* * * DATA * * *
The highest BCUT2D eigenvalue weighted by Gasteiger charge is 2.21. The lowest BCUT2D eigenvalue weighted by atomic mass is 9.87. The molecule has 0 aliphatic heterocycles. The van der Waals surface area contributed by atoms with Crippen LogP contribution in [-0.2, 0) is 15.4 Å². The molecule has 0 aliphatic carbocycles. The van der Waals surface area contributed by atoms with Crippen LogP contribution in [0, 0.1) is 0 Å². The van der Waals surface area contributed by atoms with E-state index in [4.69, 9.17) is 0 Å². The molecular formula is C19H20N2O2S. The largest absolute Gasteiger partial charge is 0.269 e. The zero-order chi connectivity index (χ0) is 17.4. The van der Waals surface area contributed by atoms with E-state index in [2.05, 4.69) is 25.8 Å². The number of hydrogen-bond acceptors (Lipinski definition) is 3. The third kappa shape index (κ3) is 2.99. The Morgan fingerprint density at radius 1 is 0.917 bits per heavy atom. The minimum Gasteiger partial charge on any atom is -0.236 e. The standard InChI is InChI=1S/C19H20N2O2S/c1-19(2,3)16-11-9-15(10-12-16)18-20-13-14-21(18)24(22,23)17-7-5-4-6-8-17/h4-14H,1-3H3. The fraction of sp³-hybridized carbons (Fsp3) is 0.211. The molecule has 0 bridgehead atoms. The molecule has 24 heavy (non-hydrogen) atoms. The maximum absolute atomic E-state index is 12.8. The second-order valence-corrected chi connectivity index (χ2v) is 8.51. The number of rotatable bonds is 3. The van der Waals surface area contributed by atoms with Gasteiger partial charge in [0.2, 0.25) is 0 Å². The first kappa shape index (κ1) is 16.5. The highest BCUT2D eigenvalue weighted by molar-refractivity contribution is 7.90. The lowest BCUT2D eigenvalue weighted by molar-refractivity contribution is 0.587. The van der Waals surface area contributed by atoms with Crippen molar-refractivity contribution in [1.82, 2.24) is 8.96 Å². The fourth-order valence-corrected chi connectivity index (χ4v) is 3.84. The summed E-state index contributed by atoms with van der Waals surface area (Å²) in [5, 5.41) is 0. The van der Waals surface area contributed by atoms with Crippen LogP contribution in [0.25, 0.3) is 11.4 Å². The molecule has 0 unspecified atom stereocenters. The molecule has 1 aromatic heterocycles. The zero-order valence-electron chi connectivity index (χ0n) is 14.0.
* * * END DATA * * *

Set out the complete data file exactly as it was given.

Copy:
The highest BCUT2D eigenvalue weighted by Gasteiger charge is 2.21. The lowest BCUT2D eigenvalue weighted by atomic mass is 9.87. The molecule has 0 aliphatic heterocycles. The van der Waals surface area contributed by atoms with Crippen LogP contribution in [-0.2, 0) is 15.4 Å². The molecule has 0 aliphatic carbocycles. The van der Waals surface area contributed by atoms with Crippen LogP contribution in [0, 0.1) is 0 Å². The van der Waals surface area contributed by atoms with E-state index in [4.69, 9.17) is 0 Å². The molecular formula is C19H20N2O2S. The largest absolute Gasteiger partial charge is 0.269 e. The zero-order chi connectivity index (χ0) is 17.4. The van der Waals surface area contributed by atoms with E-state index in [2.05, 4.69) is 25.8 Å². The number of hydrogen-bond acceptors (Lipinski definition) is 3. The third kappa shape index (κ3) is 2.99. The Morgan fingerprint density at radius 1 is 0.917 bits per heavy atom. The minimum Gasteiger partial charge on any atom is -0.236 e. The standard InChI is InChI=1S/C19H20N2O2S/c1-19(2,3)16-11-9-15(10-12-16)18-20-13-14-21(18)24(22,23)17-7-5-4-6-8-17/h4-14H,1-3H3. The fraction of sp³-hybridized carbons (Fsp3) is 0.211. The molecule has 0 bridgehead atoms. The molecule has 24 heavy (non-hydrogen) atoms. The maximum absolute atomic E-state index is 12.8. The second-order valence-corrected chi connectivity index (χ2v) is 8.51. The number of rotatable bonds is 3. The van der Waals surface area contributed by atoms with Gasteiger partial charge in [0.2, 0.25) is 0 Å². The first kappa shape index (κ1) is 16.5. The highest BCUT2D eigenvalue weighted by molar-refractivity contribution is 7.90. The lowest BCUT2D eigenvalue weighted by molar-refractivity contribution is 0.587. The van der Waals surface area contributed by atoms with Crippen molar-refractivity contribution in [1.82, 2.24) is 8.96 Å². The fourth-order valence-corrected chi connectivity index (χ4v) is 3.84. The summed E-state index contributed by atoms with van der Waals surface area (Å²) in [5, 5.41) is 0. The van der Waals surface area contributed by atoms with Crippen LogP contribution in [0.25, 0.3) is 11.4 Å². The molecule has 0 unspecified atom stereocenters. The molecule has 1 aromatic heterocycles. The zero-order valence-electron chi connectivity index (χ0n) is 14.0.